For the Education of Youth
“For the education of youth.” It is a simple concept but at the essence of Delta Tau Delta’s founding mission. It is the very principle that echoed in the mind of Ryan Coutu (University of North Carolina-Wilmington, 2004) as he walked away ill-at-ease from the small village of Chimpamba in Malawi, Africa. He sadly realized the 650 children he left behind would never know the power of education.
This thought weighed heavily on Ryan as he returned to the states. It became the spark that ignited his mission to provide an opportunity for education to the children of Chimpamba.
“It’s eye-opening to see what education means to people who don’t have it at their fingertips,” said Coutu. “And after seeing what we saw over there, we couldn’t just write the check and wash our hands of it.”
This was the beginning of Youth of Malawi.
Youth of Malawi, whose core mission is to enrich the lives of orphans and vulnerable children in Malawi, was founded by Coutu in 2009. In its conceptual stage of development, the primary goal of the non-profit was to send school supplies to the children of Malawi, including books and clothes. But it quickly became apparent that a lack of supplies was marginal compared to the proximity of a classroom to the village.
“The children who live there are walking four to five miles both ways to the closest schools,” said Coutu. “They’re needed during those hours to work at home and in the farms, and they’re deprived of an education because of the distance.”
This is why Coutu, with the help of some ingenious architects from Architecture for a Change, refurbished and retrofitted two 20-foot shipping containers with insulation, wiring, solar panels and a slew of school supplies to be hauled more than 2,000 miles from South Africa to the heart of the village. Each container, from purchase to delivery, rang in close to $25,000.
Once the containers were on site, Youth of Malawi hired 36 women and 45 men for the summer to lay the foundation and assemble the classrooms. From sun up to sun down, the women collected water from the well 500-yards away, and the men laid the foundation and built the roof system, which required 20,000 handmade bricks. “To them it’s one of the best jobs,” said Coutu. “They helped build the school with their hands, so it’s very empowering and they feel more ownership of the buildings.”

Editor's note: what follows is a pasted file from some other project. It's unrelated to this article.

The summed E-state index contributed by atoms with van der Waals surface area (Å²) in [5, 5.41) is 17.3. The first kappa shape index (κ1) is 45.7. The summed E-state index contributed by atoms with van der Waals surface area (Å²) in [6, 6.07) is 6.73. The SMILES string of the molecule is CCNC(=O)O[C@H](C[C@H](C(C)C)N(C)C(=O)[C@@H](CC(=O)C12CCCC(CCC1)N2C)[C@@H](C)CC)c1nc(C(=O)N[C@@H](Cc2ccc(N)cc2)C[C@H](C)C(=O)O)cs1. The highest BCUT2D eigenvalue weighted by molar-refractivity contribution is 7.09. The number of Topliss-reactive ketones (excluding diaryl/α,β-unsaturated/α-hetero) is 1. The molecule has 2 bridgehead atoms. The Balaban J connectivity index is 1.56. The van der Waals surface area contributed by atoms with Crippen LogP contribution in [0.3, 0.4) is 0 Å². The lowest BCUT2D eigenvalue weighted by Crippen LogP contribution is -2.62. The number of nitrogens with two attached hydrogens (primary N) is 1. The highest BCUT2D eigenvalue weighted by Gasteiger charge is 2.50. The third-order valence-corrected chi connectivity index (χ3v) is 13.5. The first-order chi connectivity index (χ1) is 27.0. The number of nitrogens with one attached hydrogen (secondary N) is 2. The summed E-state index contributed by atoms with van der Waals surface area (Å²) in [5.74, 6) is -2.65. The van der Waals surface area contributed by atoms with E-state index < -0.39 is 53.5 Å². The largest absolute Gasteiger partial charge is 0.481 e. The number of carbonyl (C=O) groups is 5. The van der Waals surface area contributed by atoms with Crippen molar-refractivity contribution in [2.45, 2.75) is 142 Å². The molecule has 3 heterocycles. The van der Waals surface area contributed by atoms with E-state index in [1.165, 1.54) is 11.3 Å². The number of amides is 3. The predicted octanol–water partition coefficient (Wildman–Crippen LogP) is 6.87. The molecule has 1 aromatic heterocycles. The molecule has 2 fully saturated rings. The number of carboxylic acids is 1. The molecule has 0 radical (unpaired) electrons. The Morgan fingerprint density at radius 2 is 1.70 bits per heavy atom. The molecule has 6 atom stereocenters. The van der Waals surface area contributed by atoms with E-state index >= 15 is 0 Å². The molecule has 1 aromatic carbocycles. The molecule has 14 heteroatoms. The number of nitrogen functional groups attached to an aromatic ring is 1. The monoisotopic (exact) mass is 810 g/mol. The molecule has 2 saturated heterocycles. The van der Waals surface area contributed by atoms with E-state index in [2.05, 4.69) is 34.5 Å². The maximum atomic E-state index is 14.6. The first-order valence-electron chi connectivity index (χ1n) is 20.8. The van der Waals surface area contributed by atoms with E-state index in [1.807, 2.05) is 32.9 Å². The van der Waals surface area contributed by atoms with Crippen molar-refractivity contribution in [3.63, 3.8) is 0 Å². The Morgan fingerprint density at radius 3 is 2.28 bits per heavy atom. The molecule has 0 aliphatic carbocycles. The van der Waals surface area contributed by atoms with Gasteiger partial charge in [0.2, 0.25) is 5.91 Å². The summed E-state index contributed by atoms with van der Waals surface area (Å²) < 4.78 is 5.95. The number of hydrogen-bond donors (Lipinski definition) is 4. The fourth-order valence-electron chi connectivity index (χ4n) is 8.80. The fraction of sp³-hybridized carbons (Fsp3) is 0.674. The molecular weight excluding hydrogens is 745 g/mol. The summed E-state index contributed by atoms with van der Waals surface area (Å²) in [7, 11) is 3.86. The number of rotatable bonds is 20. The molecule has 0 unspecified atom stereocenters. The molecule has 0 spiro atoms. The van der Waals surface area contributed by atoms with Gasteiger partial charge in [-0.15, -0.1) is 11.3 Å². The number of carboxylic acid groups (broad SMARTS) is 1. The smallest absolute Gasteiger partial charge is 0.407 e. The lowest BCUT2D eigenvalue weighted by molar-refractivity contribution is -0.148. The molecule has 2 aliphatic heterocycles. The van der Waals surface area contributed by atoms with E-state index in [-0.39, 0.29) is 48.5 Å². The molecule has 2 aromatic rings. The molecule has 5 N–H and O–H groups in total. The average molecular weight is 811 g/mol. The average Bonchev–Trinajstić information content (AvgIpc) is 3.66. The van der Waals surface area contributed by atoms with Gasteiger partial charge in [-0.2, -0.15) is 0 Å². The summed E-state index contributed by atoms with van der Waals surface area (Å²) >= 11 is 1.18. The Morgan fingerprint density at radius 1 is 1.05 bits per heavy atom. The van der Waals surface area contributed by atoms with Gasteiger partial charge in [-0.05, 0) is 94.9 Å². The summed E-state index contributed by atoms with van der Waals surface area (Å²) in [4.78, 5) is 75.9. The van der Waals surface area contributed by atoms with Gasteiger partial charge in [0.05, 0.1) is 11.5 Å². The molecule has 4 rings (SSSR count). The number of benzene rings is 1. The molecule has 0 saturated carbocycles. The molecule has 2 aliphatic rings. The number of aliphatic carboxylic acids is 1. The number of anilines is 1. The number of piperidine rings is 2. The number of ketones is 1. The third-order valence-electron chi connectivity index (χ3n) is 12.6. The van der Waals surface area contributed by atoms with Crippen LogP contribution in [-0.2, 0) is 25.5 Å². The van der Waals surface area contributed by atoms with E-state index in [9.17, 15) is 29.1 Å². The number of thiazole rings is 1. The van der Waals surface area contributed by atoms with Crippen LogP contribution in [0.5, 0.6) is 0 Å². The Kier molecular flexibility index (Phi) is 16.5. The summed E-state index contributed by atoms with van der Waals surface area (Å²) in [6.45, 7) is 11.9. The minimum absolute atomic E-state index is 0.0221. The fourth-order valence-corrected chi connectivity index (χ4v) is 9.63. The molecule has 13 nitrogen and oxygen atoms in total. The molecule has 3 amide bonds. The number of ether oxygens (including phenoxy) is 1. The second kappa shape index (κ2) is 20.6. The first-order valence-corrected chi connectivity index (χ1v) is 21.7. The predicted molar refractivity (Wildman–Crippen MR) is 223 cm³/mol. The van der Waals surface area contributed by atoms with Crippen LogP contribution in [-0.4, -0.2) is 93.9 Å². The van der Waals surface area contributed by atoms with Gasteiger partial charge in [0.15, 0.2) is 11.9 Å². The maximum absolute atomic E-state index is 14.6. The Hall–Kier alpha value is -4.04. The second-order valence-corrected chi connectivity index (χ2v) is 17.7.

Today, the two classrooms house 300 students, grades one and two, taught by resident teachers provided by the Malawi state department. But Coutu has no intention of stopping there. He’ll be returning this fall to map out and develop a strategy to incorporate a chicken farm, not only as a source of sustainable food, but as an alternate source of income for the villagers. Additionally, Coutu has his sights set on building two more classrooms as the value of education is his primary driving force.
“Striving for a life of excellence and keeping education important are integral to where I am today,” said Coutu, on how his Delt values are reflected in his mission in Malawi. But it isn’t just schools and classrooms he is building. He is also creating something far greater on his journey to excellence; he is building hope.